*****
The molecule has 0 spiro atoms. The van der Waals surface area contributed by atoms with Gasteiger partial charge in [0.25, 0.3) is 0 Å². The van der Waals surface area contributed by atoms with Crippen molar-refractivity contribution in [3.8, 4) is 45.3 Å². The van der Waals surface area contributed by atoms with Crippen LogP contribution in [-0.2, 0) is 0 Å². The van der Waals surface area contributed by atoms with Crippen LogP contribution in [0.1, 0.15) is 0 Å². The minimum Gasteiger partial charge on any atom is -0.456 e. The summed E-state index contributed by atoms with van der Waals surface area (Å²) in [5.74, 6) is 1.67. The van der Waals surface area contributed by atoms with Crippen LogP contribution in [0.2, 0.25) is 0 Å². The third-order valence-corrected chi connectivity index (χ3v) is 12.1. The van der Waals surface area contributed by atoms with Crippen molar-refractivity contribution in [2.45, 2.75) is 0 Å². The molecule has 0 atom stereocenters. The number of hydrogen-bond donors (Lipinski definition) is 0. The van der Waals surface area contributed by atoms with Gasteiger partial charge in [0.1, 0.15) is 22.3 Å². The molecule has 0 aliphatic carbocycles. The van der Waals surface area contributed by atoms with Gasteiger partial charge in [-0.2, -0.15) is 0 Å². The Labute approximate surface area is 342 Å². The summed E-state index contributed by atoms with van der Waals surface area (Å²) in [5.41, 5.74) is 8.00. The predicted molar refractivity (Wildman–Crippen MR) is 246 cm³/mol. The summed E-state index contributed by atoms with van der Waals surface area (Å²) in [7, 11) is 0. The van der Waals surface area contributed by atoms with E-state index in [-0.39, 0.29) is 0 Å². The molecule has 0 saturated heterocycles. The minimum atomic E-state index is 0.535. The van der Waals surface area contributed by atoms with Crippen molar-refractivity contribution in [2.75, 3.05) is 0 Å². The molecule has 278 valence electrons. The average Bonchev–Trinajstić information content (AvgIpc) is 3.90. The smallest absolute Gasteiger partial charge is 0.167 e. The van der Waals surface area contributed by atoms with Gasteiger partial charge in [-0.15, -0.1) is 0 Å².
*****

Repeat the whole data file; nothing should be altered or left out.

The molecule has 0 spiro atoms. The van der Waals surface area contributed by atoms with Gasteiger partial charge in [0.25, 0.3) is 0 Å². The van der Waals surface area contributed by atoms with Crippen molar-refractivity contribution in [3.8, 4) is 45.3 Å². The van der Waals surface area contributed by atoms with Crippen LogP contribution in [-0.2, 0) is 0 Å². The van der Waals surface area contributed by atoms with Crippen LogP contribution in [0.1, 0.15) is 0 Å². The minimum Gasteiger partial charge on any atom is -0.456 e. The summed E-state index contributed by atoms with van der Waals surface area (Å²) in [5.74, 6) is 1.67. The van der Waals surface area contributed by atoms with Crippen LogP contribution in [0.2, 0.25) is 0 Å². The third-order valence-corrected chi connectivity index (χ3v) is 12.1. The van der Waals surface area contributed by atoms with Crippen molar-refractivity contribution in [2.45, 2.75) is 0 Å². The molecule has 0 atom stereocenters. The number of hydrogen-bond donors (Lipinski definition) is 0. The van der Waals surface area contributed by atoms with Gasteiger partial charge in [0.1, 0.15) is 22.3 Å². The molecule has 0 aliphatic carbocycles. The van der Waals surface area contributed by atoms with Gasteiger partial charge in [-0.2, -0.15) is 0 Å². The Labute approximate surface area is 342 Å². The summed E-state index contributed by atoms with van der Waals surface area (Å²) in [5.41, 5.74) is 8.00. The predicted molar refractivity (Wildman–Crippen MR) is 246 cm³/mol. The summed E-state index contributed by atoms with van der Waals surface area (Å²) in [7, 11) is 0. The van der Waals surface area contributed by atoms with E-state index in [-0.39, 0.29) is 0 Å². The molecule has 0 saturated heterocycles. The minimum atomic E-state index is 0.535. The van der Waals surface area contributed by atoms with Crippen molar-refractivity contribution in [2.75, 3.05) is 0 Å². The molecule has 278 valence electrons. The average Bonchev–Trinajstić information content (AvgIpc) is 3.90. The smallest absolute Gasteiger partial charge is 0.167 e. The van der Waals surface area contributed by atoms with Gasteiger partial charge in [-0.15, -0.1) is 0 Å².